There are two main malls in Asuncion: Shopping del Sol on Aviadores del Chaco and Shopping Mariscal López on Avenida Mariscal Lopez, exist in the suburbs of Villa Mora and Carmelitas. Take buses 28 or 30 to reach them.

Mall Excelsior on Chile, and the more basic Asuncion Supercentro on the western end of Oliva are both in the centre. These "Shoppings" are useful as places to eat on Sunday evenings, when many more central places are closed.


  • 6 Palma Street, Calle Palma. The main shopping street. Pretty much everything you can buy here, you can get cheaper in one of the parallel streets.
  • 7 Mercado 4, along Avenida Sivio Pettirossi. A chaotic market where you can buy just about anything very cheaply, it is particularly good for counterfeit clothing and pirated CDs and DVDs (of varying quality). Most Paraguayans still shop at local produce markets, but you can buy everything at great prices. Good street food and some foreign, mostly Chinese, restaurants.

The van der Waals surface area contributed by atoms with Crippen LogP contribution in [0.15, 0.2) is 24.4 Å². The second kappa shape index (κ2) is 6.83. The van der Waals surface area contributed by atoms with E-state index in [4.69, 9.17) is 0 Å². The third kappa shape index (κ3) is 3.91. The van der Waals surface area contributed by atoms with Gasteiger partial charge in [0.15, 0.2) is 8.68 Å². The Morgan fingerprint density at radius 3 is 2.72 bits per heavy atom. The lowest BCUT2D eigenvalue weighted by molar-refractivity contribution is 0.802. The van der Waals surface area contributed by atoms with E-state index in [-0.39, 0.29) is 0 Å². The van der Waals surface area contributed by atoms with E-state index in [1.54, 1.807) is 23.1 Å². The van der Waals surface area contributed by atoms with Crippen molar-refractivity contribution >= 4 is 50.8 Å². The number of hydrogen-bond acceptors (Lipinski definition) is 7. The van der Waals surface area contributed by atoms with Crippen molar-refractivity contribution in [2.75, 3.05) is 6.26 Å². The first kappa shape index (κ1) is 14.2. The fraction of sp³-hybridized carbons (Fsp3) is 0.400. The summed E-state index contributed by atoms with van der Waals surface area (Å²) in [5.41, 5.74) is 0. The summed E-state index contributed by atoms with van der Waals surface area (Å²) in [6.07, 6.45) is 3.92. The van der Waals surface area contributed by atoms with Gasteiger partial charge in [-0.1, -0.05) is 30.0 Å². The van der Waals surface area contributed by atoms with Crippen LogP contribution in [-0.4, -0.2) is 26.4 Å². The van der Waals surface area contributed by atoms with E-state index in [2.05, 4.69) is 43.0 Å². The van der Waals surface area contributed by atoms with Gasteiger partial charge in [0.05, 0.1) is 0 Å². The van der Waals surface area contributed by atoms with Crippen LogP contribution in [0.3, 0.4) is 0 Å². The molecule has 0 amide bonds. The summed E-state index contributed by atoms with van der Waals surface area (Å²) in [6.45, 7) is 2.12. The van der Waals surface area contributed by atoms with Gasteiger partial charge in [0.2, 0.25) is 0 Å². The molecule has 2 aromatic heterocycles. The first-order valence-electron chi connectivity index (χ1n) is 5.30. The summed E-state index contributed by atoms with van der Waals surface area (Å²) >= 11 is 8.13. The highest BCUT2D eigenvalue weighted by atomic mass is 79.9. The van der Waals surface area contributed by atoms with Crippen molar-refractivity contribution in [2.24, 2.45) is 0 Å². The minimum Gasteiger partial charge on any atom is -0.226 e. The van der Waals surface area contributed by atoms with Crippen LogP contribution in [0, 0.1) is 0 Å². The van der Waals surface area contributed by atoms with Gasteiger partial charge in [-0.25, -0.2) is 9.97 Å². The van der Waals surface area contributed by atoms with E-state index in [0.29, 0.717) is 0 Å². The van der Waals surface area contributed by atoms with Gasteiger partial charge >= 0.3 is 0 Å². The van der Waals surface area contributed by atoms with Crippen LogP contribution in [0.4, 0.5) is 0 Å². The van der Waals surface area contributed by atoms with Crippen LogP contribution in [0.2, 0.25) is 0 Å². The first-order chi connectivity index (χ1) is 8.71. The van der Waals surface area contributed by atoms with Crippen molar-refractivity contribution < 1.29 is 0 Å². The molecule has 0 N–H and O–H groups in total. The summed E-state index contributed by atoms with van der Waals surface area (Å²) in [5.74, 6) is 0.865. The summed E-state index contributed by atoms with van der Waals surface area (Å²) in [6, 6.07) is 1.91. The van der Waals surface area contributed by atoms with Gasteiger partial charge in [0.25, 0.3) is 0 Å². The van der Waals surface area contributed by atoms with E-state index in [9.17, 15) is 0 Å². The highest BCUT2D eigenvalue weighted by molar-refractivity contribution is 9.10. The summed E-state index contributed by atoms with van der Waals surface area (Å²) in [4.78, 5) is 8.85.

• Sunday flea market, along calle Palma. From early morning until noon approximately. Several old men set up their tables selling trinkets, photographs and books.

Typical souvenirs from Asunción would include guampas/bombillas, T-shirts, traditional lace, or leather goods.

Traveller's cheques[edit]

  • American Express traveller's cheques can be changed at Banco de la Nacion Argentina (at Plaza de los Heroes). Above average exchange rate, US$3 commission. It will take a while though - time to experience the place which could be a sight in itself. BBVN supposedly does as well. Casa de Cambios don't. All banks close by 13:30. Also can be changed at Maxicambios which are in all main shopping malls.


Shopping del Sol mall